A sad legacy, but no excuse for cruelty

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Margaret Thatcher, surely the most divisive of all politicians, is gone. As with just about everything she ever did in her political life, her death has provoked extreme reactions and in turn a multitude of reactions to those reactions. Both her legacy and what might perhaps be termed ‘death etiquette’ make interesting studies but the two are very seperate things. Her legacy is of course immense and no-one can possibly deny the sheer impact of Thatcher as a prime minister and a public figure. What is rapidly approaching a majority of the British public regard politicians and politics with almost a shrug of the shoulders now with phrases like ‘they’re all the same’ commonplace. With Thatcher, that is almost impossible to hear.

 

So was she the savior of Britain or a reckless, evil woman who destroyed the social fabric of the country? One of the most common arguments is the former and that Britain ‘needed’ her and her ruthless approach. Much of this is directed at her ‘taking on the unions’ who had become too powerful. Few, even on the left, can reasonably deny this but did destroying them altogether and dismantling the manufacturing industries they represented represent the answer? The fact we are still paying the price for this is the answer. Britain had a manufacturing industry, it now virtually does not. Huge sections of the population, particularly in the North were crippled by her actions and Britain’s export drive and employment rate suffered immeasurably. Good for Britain? Good for Britain would have been to take on the unions, take robust action and establish who was in power. Good for Britain surely means good for as large a percentage of the population as possible. Good for Britain would have been to engage with the unions and the industries, not to dismantle them to appeal successfully to the right wing baying for their blood.

 

Supporters of Thatcher forever seem to be blind to the alternative arguments to the point of refusing to even listen to them. Readers of this blog who disagree will probably not even have got this far down. Elsewhere on this blog is an analysis of this attitude when it comes to the royal family or religion and it seems to be much the same with Thatcher. ‘She was good for Britain’. Nothing can change that, Britain ‘needed’ what she did. Years later, whole regions have not recovered and neither has our manufacturing system. Unemployment went up vastly as did the gap between rich and poor, north and south. The economy ostensibly was in better shape when she’d finished, but crises were ahead because of what she did and the wellbeing of a huge section of the population was in tatters. And herein lies the main point – what people really mean when they say Thatcher was good for Britain is that she was good for them. And that’s why they’ll conveniently ignore all points in return – she was good for Britain.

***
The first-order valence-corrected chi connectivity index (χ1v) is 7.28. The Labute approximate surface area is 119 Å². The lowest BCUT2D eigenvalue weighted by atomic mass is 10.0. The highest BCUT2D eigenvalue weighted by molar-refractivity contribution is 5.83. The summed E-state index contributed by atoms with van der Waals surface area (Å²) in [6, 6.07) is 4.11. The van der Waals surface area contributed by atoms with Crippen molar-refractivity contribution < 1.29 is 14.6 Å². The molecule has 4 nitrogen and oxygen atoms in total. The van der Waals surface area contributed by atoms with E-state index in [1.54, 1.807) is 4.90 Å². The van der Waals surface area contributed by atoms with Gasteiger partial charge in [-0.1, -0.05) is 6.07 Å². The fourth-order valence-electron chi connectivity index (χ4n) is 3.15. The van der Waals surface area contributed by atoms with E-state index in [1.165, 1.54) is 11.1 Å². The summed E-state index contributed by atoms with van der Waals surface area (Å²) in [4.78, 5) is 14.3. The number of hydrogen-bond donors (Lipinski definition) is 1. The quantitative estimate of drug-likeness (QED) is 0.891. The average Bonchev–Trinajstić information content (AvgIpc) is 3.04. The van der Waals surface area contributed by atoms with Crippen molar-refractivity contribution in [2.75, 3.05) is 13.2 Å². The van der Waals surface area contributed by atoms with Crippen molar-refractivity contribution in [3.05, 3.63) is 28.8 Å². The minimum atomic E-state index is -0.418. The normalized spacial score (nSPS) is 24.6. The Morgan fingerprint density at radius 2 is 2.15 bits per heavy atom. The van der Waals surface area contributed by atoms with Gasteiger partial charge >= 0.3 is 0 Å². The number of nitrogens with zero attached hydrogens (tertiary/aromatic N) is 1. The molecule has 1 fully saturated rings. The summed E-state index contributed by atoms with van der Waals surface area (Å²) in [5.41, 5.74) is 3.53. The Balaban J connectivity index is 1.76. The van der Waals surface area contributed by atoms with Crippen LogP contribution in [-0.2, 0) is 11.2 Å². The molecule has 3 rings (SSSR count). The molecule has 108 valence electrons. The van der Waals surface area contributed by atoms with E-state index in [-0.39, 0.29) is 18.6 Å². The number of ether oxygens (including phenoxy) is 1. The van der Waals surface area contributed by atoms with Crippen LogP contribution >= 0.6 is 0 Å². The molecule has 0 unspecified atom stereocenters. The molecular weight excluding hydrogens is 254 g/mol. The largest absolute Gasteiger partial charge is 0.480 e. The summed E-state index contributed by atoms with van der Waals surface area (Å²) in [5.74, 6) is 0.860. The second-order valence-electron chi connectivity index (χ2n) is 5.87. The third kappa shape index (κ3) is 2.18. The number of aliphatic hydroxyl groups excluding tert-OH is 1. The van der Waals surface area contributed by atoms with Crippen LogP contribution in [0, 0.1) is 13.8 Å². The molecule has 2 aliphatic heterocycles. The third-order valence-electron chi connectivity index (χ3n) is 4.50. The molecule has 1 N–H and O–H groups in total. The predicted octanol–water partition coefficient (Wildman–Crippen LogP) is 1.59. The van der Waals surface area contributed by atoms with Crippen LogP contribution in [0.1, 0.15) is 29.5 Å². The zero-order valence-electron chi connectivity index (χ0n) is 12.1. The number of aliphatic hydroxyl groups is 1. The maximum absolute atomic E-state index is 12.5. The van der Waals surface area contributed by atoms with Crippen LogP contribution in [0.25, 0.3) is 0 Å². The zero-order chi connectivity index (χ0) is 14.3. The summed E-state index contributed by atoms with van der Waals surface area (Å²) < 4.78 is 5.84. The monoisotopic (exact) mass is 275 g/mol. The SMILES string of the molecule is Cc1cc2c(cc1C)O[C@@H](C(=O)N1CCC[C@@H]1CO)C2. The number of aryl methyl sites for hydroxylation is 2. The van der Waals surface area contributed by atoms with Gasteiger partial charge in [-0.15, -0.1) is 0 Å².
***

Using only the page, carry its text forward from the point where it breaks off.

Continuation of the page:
Another chief argument of her detractors is the culture of greed. To be fair, this argument can be rather thin. I don’t think the rich and powerful taking all they could get and people being essentially selfish began with Thatcher. There is an element of human nature involved here, but Thatcher’s free market obsession and deregulation of the financial sector led to what happened in the last five years. Bankers being rich and free to do what they like (like claim to be an honourable person by ‘only’ living off £105,000 a year and losing a knighthood) is a direct legacy of what Thatcher did. And then there was privitisation. The way we all get ripped off by energy companies and train companies and there’s nothing we can do about it? Whose fault was that?

 

It’s easy to seem like a biased, screaming leftie and no-one in their right mind would claim that everything is down to Thatcher. New Labour were an appalling let down in so many ways and exacerbated rather than halted much of her work. Nevertheless, ‘Thatcher was good for Britain’. If your definition of good for Britain is that your own people are ok and anyone not from your class or your region is not then yes she was good for Britain. It also makes you ignorant and the domestic equivalent of xenophobic.

 

As for death etiquette, it is hard not to be self contradictory. Facebook and twitter was littered yesterday with ‘ding dong the witch is gone’ and ‘rot in hell’ and ‘what wonderful news let’s have a party’. The extent of the contempt for her has never been a secret, but there is something highly uncomfortable and unedifying about this attitude. Other facebook statuses and comments read ‘an elderly woman died of a stroke today and no matter who she is I will not celebrate the death of a human being’ while many cited Martin Luther King’s views on the subject. In many ways this is a little self contradictory given the continued presence of the thoroughly irritating British culture of ‘they’re dead therefore were great’. If that irritates so much then why go from utter intense hatred to a kind of respect just because of a death? Nevertheless, this writer believes it is unedifying and unneccessary to be so gratuitious in celebrating someone’s death. She was someone’s mother and grandmother. I felt much the same when people celebrated the hanging of Saddam Hussein. One of the most evil men in existence he undeniably was and a threat to safety removed, but so many of these people who celebrated were against the death penalty. Does that principle hold or not? As for Thatcher, nothing can alter the deserved contempt for what she did in power, but either we are a civilised society or we aren’t.

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